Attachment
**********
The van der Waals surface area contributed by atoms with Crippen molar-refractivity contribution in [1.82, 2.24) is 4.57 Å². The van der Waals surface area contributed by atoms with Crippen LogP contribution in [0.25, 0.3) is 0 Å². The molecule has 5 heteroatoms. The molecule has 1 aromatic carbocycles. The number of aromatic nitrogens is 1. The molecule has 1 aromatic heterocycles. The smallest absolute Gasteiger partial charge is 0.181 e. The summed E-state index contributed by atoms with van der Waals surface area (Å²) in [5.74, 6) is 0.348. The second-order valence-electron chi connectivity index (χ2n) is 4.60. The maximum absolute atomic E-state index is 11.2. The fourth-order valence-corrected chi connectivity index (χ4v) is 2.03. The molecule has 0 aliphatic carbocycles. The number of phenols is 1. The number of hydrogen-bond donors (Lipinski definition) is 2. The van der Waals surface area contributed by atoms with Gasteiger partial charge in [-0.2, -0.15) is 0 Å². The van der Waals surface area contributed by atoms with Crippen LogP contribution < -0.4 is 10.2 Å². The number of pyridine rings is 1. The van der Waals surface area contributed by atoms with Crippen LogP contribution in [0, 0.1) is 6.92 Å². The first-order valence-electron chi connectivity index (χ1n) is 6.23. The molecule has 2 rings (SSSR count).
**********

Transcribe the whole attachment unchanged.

The van der Waals surface area contributed by atoms with Crippen molar-refractivity contribution in [1.82, 2.24) is 4.57 Å². The van der Waals surface area contributed by atoms with Crippen LogP contribution in [0.25, 0.3) is 0 Å². The molecule has 5 heteroatoms. The molecule has 1 aromatic carbocycles. The number of aromatic nitrogens is 1. The molecule has 1 aromatic heterocycles. The smallest absolute Gasteiger partial charge is 0.181 e. The summed E-state index contributed by atoms with van der Waals surface area (Å²) in [5.74, 6) is 0.348. The second-order valence-electron chi connectivity index (χ2n) is 4.60. The maximum absolute atomic E-state index is 11.2. The fourth-order valence-corrected chi connectivity index (χ4v) is 2.03. The molecule has 0 aliphatic carbocycles. The number of phenols is 1. The number of hydrogen-bond donors (Lipinski definition) is 2. The van der Waals surface area contributed by atoms with Gasteiger partial charge in [-0.2, -0.15) is 0 Å². The van der Waals surface area contributed by atoms with Crippen LogP contribution < -0.4 is 10.2 Å². The number of pyridine rings is 1. The van der Waals surface area contributed by atoms with Crippen LogP contribution in [0, 0.1) is 6.92 Å². The first-order valence-electron chi connectivity index (χ1n) is 6.23. The molecule has 2 rings (SSSR count).